The soul is dyed the color of its thoughts. Think only on those things that are in line with your principles and can bear the light of day. The content of your character is your choice. Day by day, what you do is who you become. Your integrity is your destiny - it is the light that guides your way. - Heraclitus
Java's enum does not allow inheritance, as you already found out. There's no way to hack around it. An enum is essentially converted to a final class by the compiler, which means that it can't be extended. An enum like this:
the missing inheritance of enumerations is a recurring (and pretty much arbitrary) limitation of the Java language, and for many instances a royal pain in the neck (especially in combination with annotations).
We are joining forces now to propose at least a basic support for enumeration extendability for the upcoming Java-8 edition.
Please help us in moving the Extended-Enum petition forward, and vote for us at http://www.extended-enums.org - this would be really minimal change with a maximum of impact and transcendence!
Personally, I see no point in extensible enums. The other way around, enums being able to extend base classes other than Enum may be interesting, but as the author notes, this can easily be replaced with delegation.
Generics for enums make no sense at all. The point of enums is that they are well defined lists of constants that are known ahead of time. If they are known ahead of time, what's stopping you from inserting the type arguments when you define them, effectively removing generic parameters? If they are not known ahead of time, then why are you using enums in the first place?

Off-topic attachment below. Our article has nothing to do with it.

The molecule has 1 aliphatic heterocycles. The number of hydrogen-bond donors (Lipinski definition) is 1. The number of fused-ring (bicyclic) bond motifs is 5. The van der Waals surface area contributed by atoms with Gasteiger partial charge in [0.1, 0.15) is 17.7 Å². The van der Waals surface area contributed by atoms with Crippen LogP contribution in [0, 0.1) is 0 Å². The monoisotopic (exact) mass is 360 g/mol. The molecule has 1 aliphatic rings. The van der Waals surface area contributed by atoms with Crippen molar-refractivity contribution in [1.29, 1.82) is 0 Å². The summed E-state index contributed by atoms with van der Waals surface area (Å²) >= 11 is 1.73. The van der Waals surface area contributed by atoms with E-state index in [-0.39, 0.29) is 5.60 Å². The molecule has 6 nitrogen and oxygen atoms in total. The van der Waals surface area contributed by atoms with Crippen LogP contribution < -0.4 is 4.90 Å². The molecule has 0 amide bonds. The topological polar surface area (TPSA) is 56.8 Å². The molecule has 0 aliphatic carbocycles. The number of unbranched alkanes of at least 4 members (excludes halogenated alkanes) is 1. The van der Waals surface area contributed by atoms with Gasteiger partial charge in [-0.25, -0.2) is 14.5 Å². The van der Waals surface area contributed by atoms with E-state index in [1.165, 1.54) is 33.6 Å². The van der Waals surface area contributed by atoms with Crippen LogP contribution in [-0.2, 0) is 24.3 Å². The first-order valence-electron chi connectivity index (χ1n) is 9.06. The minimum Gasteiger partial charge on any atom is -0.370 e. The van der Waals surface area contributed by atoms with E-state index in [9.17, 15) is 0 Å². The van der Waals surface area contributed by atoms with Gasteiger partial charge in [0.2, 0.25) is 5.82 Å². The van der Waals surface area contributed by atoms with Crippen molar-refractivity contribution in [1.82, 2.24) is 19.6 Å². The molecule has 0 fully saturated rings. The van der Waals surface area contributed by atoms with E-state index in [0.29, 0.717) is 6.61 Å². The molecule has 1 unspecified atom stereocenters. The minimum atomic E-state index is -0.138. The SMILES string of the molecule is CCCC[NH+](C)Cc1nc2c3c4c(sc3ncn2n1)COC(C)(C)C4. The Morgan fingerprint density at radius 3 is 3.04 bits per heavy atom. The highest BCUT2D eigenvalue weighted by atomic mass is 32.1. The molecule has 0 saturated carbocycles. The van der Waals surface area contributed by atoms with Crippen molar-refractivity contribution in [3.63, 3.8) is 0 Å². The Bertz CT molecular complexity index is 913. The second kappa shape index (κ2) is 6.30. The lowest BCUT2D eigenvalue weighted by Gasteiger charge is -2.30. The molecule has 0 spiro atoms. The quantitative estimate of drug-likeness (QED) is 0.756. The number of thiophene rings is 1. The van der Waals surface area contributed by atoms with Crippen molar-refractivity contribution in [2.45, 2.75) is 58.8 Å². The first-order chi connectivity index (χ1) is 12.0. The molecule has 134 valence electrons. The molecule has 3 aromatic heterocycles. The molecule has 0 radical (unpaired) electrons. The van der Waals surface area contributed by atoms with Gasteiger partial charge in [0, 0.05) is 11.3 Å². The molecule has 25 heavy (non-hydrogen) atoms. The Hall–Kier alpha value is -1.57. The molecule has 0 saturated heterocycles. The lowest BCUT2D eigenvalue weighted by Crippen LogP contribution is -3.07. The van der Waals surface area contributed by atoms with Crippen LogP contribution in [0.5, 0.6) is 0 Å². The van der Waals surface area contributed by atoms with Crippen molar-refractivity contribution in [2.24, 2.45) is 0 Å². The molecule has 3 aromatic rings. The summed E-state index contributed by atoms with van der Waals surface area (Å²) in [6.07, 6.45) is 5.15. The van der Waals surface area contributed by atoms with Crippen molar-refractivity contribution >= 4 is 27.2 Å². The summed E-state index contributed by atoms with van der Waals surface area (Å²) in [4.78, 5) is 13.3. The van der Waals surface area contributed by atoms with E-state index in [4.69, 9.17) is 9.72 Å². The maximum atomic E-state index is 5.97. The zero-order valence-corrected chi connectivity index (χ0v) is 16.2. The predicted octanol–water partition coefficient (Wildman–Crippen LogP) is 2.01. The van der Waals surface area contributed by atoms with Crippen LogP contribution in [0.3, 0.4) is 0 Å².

The author mentions extending enums to allow for new enum constants that were not known at the time of conception of the base enum. If there was a need for this, then that means the original API was degenerate, and should have used an interface instead of an enum.
Chris G. May
Joined: Jun 25, 2011
Stephan van Hulst wrote:The point of enums is that they are well defined lists of constants that are known ahead of time.
Well, actually there are many cases where the list of constants is *not* known ahead of time. I specifically talk about frameworks, which are extendible by definition, and where you need an (abstract) placeholder, because you do not know which values will be filled in by the implementor
Stephan van Hulst wrote:...and should have used an interface instead of an enum.
I wish I could! Unfortunately inside annotations you cannot use interfaces (or regular objects for that matter), only primitive types, Strings, enums and other annotations are allowed.
To make it clear: My problem is really focused (if not limited) to using enumerations in combination with annotations. This seems to be an exotic use case, but if you work extensively with annotations as I do (as kind of meta-programming, see also www.soplets.org) then you will really feel the pain...
Ahh you have to excuse me there. I regard annotations as something separate from Java, as they don't (or shouldn't at least) tell a program how it's supposed to behave, but they tell other programs something about this program.
When I say I'm not okay with changing the language to accommodate annotations, I mean the non-reflective part of the language.